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MedCharge Hospital Mobile Payment App

Project Overview

MedCharge is a convenient mobile app for paying for medical services in Japanese hospitals and clinics. Busy medical patients are often stuck in long waiting rooms waiting to pay for their visit. I set out to design an app that allows patients to save time by making mobile payments. This case study will primarily focus on the checkout user flow.

Design Process

This chart illustrates the design process used while working on MedCharge.

User Research Summary

I conducted interviews and created empathy maps to understand the users I’m designing for and their needs. A primary user group identified through research was busy hospital patients who don’t have the time to wait to pay for their visit.

This user group confirmed initial assumptions about hospital patients, but research also revealed that time was not the only motivator, some simply wanting the convenience. Other user problems included downloading the app at the hospital, privacy, and language localization.

Discovered Pain Points

Time: Most hospitals and clinics require patients to stay in a waiting room to pay their bill

Accessibility: At many hospitals, you can only pay in cash. A digital alternative would allow for screen readers etc.

Context: There is a disconnect between the paper bill being paid and the user’s entire history.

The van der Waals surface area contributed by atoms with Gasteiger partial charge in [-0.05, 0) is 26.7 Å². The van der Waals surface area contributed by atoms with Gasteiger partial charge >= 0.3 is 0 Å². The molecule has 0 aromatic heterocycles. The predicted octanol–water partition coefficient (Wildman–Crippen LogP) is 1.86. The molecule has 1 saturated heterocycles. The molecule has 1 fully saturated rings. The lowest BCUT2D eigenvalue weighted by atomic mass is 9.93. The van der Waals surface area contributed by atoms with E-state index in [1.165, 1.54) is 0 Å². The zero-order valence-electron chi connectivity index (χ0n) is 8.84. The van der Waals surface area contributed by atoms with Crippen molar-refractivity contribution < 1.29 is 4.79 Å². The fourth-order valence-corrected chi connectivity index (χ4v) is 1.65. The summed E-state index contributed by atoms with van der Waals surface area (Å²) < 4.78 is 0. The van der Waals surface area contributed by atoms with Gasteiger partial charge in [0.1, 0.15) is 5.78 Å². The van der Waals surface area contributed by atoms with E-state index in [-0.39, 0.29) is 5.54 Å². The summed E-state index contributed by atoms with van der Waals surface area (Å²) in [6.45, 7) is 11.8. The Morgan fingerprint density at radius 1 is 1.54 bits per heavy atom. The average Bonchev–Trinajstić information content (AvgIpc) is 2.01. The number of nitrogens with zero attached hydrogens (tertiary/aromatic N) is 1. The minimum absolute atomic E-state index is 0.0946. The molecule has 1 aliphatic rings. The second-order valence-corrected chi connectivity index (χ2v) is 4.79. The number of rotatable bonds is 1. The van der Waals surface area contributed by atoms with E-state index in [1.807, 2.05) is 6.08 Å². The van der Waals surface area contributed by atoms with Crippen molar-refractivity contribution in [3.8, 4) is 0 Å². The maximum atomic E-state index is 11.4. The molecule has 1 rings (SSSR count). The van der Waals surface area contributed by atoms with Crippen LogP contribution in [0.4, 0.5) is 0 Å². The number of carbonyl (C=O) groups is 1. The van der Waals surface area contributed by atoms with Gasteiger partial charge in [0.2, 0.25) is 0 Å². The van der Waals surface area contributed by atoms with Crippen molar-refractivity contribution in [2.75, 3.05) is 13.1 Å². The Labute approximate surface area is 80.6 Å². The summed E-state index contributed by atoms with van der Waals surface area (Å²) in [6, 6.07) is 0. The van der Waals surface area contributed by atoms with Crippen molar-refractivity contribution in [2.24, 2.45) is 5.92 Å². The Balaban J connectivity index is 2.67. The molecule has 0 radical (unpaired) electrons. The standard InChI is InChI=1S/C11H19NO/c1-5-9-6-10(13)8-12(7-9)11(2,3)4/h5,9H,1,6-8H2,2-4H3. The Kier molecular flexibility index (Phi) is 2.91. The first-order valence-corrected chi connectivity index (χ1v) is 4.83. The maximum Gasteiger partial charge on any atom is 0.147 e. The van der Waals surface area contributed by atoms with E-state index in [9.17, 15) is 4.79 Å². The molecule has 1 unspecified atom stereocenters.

An example of one of the personas created for this project.

Persona Summary

Watanabe-san finished her health checkup and was told she could use the MedCharge app to pay for her visit. Excited by the idea of saving time, she decides to give it a try and downloads the app. But for most of her life she has conducted business in cash and has a lower digital literacy. Downloading the app is time consuming. The signup process is overwhelming.


Improve on-boarding. Simplify the signup process overall. Make it possible to pay without signup and include the option to signup later.

User Journey Map

An example of Watanabe-san’s user journey.

Paper Wireframes

Taking the time to draft iterations of each screen of the checkout flow on paper ensured that the elements that made it to digital wireframes would be well-suited to address user pain points. For the home screen, I prioritized a quick and easy “pay now” option to help users save time.

Digital Wireframes

As the initial design phase continued, I made sure to base screen designs on feedback and findings from the user research.

On this step, the user is able to scan a physical receipt and proceed to pay.
This button is prominent and helps users quickly identify the next action.

Having several different methods of payment proved valuable to different types of users with varying digital literacy.

The user can use a credit card, scan a QR code with services such a LINE pay and PayPay, or request a paper bill to be mailed to their home
Low-fidelity prototype

Using the completed set of digital wireframes, I created a low-fidelity prototype. The primary user flow I connected was skipping signup and immediately progressing through the “pay now” process.

View Prototype

Early designs allowed for some customization, I added additional brand colors, and began to divide things out with different background colors.


The second usability study revealed frustration with the checkout flow. to streamline this flow, I broke down the address and payment info steps under one “Payment Details” screen.

Key mockups
High-fidelity prototype

The final high-fidelity prototype presented cleaner user flows for mobile payment. It also met user needs for a clearer process and the ability to use non-digital payment methods.

View Prototype